More wealthy U.S. taxpayers renounced citizenship in the first six months of 2015 than renounced in President George W. Bush’s entire last term in office. This puts citizenship renunciations among the wealthy on track to set yet another new annual record in 2015. In fact, formal renunciations among the wealthy, which were going down when Obama took office, have risen every year since, except one. By a strange coincidence, that one year was an election year.
The IRS has released their “Quarterly Publication of Individuals who have Chosen to Expatriate“ (a.k.a. the TaxPat Lists) for the second quarter of 2015 and when combined with the first quarter numbers, it reveals that 1,795 wealthy U.S. taxpayers renounced their citizenship in the first half of 2015. By comparison, when we total the quarterly renunciation numbers from these reports for all of 2005 through 2008, we find that only 1,742 wealthy taxpayers renounced their citizenship. So, why should we care? These are the people who pay the vast majority of U.S. income tax. Without them, their share of the tax load falls to lower-income taxpayers.
Based on 1996 legislation, the IRS must publish the names of “covered expatriates” in the Federal Register every quarter. By the latest official definition, a “covered expatriate” is a renouncer who fits one of the following three criteria:
- The renouncer had a net worth of more than $2 million on the day of renunciation,
- The renouncer had a tax liability of more than $160,000 per year for each of the prior five tax years
- A renouncer failed to certify on Form 8854 that he has complied with all U.S. federal tax obligations.
Note regarding Item 3: Since, under the 2008 Heroes Earnings Assistance and Relief Tax Act, an exit tax liability goes along with being a “covered expatriate”, it is unlikely that many expats would fail to file a Form 8854 and in failing to do so, put themselves in that category, if they were not already in that category due to their wealth. There are also other negative aspects that go along with being a “covered expatriate”. In short, there may be a few non-wealthy people who, either through failing to file Form 8854 or through clerical error, have their names show up on one of those lists. But even in the worst case, such errors should be numerically insignificant.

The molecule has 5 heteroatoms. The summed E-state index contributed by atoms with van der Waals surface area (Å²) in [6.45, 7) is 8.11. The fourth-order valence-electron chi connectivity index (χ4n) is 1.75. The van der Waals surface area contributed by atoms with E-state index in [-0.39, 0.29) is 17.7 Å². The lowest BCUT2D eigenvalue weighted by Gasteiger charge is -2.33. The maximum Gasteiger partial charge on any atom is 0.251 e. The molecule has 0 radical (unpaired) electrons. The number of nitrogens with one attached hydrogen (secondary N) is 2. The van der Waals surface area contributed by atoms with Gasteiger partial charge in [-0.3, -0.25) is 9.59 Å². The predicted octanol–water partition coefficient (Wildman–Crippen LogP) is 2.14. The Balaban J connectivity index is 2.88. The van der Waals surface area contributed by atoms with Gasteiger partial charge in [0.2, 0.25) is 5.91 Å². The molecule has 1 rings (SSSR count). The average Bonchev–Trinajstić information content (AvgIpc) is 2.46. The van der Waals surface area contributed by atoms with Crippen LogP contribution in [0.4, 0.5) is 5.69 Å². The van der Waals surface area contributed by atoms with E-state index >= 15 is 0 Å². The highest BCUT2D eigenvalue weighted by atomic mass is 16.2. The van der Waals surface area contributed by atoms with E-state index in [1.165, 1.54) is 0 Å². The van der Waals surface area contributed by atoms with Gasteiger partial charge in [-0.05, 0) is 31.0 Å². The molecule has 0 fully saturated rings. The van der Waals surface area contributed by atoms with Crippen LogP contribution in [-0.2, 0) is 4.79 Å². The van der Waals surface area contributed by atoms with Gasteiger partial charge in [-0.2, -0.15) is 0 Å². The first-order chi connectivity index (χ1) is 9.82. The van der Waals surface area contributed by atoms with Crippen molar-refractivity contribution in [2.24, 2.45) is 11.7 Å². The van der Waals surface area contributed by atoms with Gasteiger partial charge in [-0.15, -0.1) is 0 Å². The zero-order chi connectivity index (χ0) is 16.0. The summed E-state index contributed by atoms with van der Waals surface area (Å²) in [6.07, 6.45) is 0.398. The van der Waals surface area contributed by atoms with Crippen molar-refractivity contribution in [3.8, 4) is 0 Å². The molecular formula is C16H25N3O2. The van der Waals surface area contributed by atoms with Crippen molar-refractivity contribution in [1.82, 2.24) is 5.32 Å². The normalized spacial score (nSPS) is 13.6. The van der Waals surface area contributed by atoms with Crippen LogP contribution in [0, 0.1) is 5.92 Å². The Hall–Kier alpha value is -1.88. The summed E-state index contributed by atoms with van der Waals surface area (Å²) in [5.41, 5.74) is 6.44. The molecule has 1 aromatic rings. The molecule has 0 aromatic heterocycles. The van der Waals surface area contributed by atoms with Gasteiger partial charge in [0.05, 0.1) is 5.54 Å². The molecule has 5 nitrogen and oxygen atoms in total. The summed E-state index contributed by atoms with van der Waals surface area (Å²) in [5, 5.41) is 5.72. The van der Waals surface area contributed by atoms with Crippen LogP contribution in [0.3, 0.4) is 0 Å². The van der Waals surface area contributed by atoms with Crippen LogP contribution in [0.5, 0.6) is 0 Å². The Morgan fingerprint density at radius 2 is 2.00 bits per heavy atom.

Let’s look then, at what it means to be a “covered expatriate”. According to official IRS Collections Data, those taxpayers in the top 2% of income earners for the last three reported tax years (data for 2013 and 2014 is not yet available) paid an average tax amount of, $161,457 in 2010, $166,079 in 2011, and $202,430 in 2012. These numbers were reached by dividing the total taxes paid those in the top 2%, by the number of returns filed from that group of taxpayers, as reported in the linked IRS spreadsheet. Keep in mind that to qualify as a “covered expatriate”, the renouncer has to have had a $160,000 per year tax liability for five years and then notice that the average income tax paid by the top 2% of taxpayers in 2010 (the fifth year in that five tax year range),was only $161,457. Therefore, if a renouncer was not in at least the top 2% of taxpayers, he should not be a “covered expatriate”.
However that’s not the whole story. Since the Joint Committee on Taxation reports that 51% of U.S. tax units (roughly households) have no positive income tax liability, someone who is in the top 2% of taxpayers is in the top economic 1% of all U.S. citizens. These are the people who we desperately need to be encouraging to stay. As the above-linked spreadsheet shows, the top 2% of taxpayers are the people who pay almost half (46%) of all personal income tax. Instead, through legislation that punishes success, we are driving exactly that group of critical tapayers to renounce their citizenship and leave behind their U.S. tax liability. Worse yet, laws like the Foreign Account Tax Compliance Act (FATCA), which was passed as a part of the Hiring Incentives to Restore Employment Act (HIRE – H.R.2847). is making life extremely difficult on U.S. citizens, who live and work abroad. While most Americans abroad are not rich, statistical data shows that the wealthy make up about five-times greater portion of Americans abroad than they make up of U.S. citizens within our borders. So this group has a particularly high incentive to renounce.
Just remember that for every wealthy U.S. citizen, who renounces his citizenship, the tax load that the rest of us must shoulder increases disproportionately. One might be tempted to trivialize the term “disproportionately”, so think if it in these terms. In 2012, the top 5% of taxpayers paid 1.43 times more in total taxes than did the rest of all other personal income taxpayers combined ($699 billion versus $486 billion). Between an abusive tax system and citizenship-based taxation, the government is effectively forcing our most prolific taxpayers to seek relief in other countries. It’s time for us to turn around this exodus.
The FairTax (H.R.25) would not only turn around this exodus, but it would actually draw in wealthy foreigners, as well. Better yet, since the FairTax is and can only be residency-based, it removes all excuse for abusive laws like FATCA and requirements like the “Report of Foreign Bank and Financial Accounts” (FBAR), which are major factors driving renunciations.
You can find links to all of the quarterly TaxPat Lists, going back to 1996, here.